Zheng Binghong, Film Critic
The Wall-passer (2007) is famed poet, curator, critic, writer, and director Hong Hong’s fourth feature film. The picture is based on an eponymous short story by French writer Marcel Aymé, who excelled at using the absurd and grotesque to satirize contemporary society. At the same time, however, the film also incorporates Hong Hong’s own youthful experiences.
The story is about two worlds, two girls, an enchanted boy, and how to make choices. The action takes place in the not-too-distant future. Because the city in which seventeen year-old Xiao Tie (Zhang Yongzheng) lived was destroyed in an earthquake, his parents moved to the new capital, “Reality City.” While on a school field trip to a nuclear power plant, Xiao Tie picks up a radioactive stone that allows him to pass through solid objects. At a museum in the vicinity he makes the acquaintance of hearing-impaired attendant Nuo-nuo (Li Jiaying), who relies on an “electric ear” to communicate with others. Xiao Tie and Nuo-nuo begin dating, but Nuo-nuo suddenly vanishes not long after an old boyfriend appears on the scene. Xiao Tie uses his magic stone to search for Nuo-nuo, coming to a strange “other place,” where every object that has ever disappeared will appear again. There he meets Yahong (Lu Jiaxin), a blind girl who early on was abandoned by her father, and the two fall in love. Xiao Tie even decides to let Yahong use the stone, which nullifies its magical properties. Back in the real world twenty years later, while taking part in a company excursion the now middle-aged Xiao Tie spots a deaf girl who resembles Nuo-nuo. He urgently uses sign language to communicate with her, but she only smiles politely and unfamiliarly in return.
Poet Hong Hong’s films have always exhibited strong individual characteristics, blending jumping narrative and intertextuality in a style all his own. The Wall-passer is a rare Taiwanese fantasy film; working with a limited budget, Hong’s Hong employs his enormous powers of imagination to transcend time and space, redefining love and memory, “reformatting” the Taiwan’s historical and cultural imagination.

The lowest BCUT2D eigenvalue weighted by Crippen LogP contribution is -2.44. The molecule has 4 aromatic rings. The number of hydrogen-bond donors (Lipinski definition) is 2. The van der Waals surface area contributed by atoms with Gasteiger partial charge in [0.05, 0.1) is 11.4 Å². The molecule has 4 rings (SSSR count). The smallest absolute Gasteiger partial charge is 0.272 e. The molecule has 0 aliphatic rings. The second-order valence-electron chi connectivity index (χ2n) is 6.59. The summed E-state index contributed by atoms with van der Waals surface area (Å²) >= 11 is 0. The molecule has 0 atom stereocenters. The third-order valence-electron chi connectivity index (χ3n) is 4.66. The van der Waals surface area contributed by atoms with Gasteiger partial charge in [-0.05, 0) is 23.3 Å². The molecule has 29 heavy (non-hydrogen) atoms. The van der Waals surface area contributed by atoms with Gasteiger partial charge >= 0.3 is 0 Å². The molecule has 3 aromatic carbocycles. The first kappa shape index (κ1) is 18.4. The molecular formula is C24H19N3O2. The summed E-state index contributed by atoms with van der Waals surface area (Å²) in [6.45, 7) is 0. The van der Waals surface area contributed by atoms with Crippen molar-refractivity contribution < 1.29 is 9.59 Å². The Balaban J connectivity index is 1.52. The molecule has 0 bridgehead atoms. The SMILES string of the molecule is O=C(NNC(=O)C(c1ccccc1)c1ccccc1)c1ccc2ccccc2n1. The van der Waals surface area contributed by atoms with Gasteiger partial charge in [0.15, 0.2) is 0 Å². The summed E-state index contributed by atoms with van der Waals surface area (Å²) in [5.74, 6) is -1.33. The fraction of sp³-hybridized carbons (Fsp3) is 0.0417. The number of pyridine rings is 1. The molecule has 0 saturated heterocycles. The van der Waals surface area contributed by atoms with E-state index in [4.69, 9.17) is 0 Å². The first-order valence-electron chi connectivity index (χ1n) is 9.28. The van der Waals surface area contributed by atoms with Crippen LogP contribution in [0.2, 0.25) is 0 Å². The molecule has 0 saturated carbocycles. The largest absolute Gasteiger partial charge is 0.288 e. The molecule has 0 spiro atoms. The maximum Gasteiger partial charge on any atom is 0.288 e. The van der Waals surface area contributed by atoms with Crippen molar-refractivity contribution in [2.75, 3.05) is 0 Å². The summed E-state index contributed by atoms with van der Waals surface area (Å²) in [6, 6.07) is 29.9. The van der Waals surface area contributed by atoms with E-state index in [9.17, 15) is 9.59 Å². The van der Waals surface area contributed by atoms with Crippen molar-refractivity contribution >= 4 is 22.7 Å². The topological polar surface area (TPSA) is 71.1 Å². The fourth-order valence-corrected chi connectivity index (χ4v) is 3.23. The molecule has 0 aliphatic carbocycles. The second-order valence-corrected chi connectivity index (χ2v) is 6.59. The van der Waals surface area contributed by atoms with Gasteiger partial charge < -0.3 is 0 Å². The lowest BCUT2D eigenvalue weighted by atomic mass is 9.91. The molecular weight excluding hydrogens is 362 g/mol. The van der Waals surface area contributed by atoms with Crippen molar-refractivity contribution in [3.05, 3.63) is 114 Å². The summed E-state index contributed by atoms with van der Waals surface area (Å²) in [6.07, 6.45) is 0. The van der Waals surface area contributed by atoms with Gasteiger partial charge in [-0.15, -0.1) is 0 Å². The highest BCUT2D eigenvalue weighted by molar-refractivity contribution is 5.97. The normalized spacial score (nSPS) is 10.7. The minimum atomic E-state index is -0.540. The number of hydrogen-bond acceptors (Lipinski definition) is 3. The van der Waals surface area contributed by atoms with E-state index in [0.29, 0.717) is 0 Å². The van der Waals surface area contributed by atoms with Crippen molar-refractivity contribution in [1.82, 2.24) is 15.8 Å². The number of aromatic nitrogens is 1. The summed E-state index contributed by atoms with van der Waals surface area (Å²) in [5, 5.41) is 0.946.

Taipei’s Neihu District Industrial Park represents the near future in the film, and Kaohsiung’s Red-hair Harbor Village – now torn down – symbolizes both the past and “another place”; the rugged terrain of Moon World is also “another place”; as for Salt Mountain in Tainan’s Qigu district, it has turned into “the ends of the earth,” and at the same time “the near future plus twenty years.” Hong Hong first sets up a variety of binary oppositions – black-and-white versus color, visual impairment versus hearing impairment, the past versus the present – then seamlessly investigates, interrogates, and topples these oppositions. As a result, the film’s temporal order is loosened, and the line between the real and unreal is indistinct; thus all signs and metaphors are even more ambiguous and multifarious.
A long poem, The Wall-passer is also a political fable. Moreover, it’s an honest-to-goodness fairy tale of love and growth. Xiao Tie is Hong Hong himself; Xiao Tie is everyone – we’re forever in pursuit of our fragile and beautiful youth, which once gone never returns.
|Related Literary Themes：||Science Fiction and Mystery|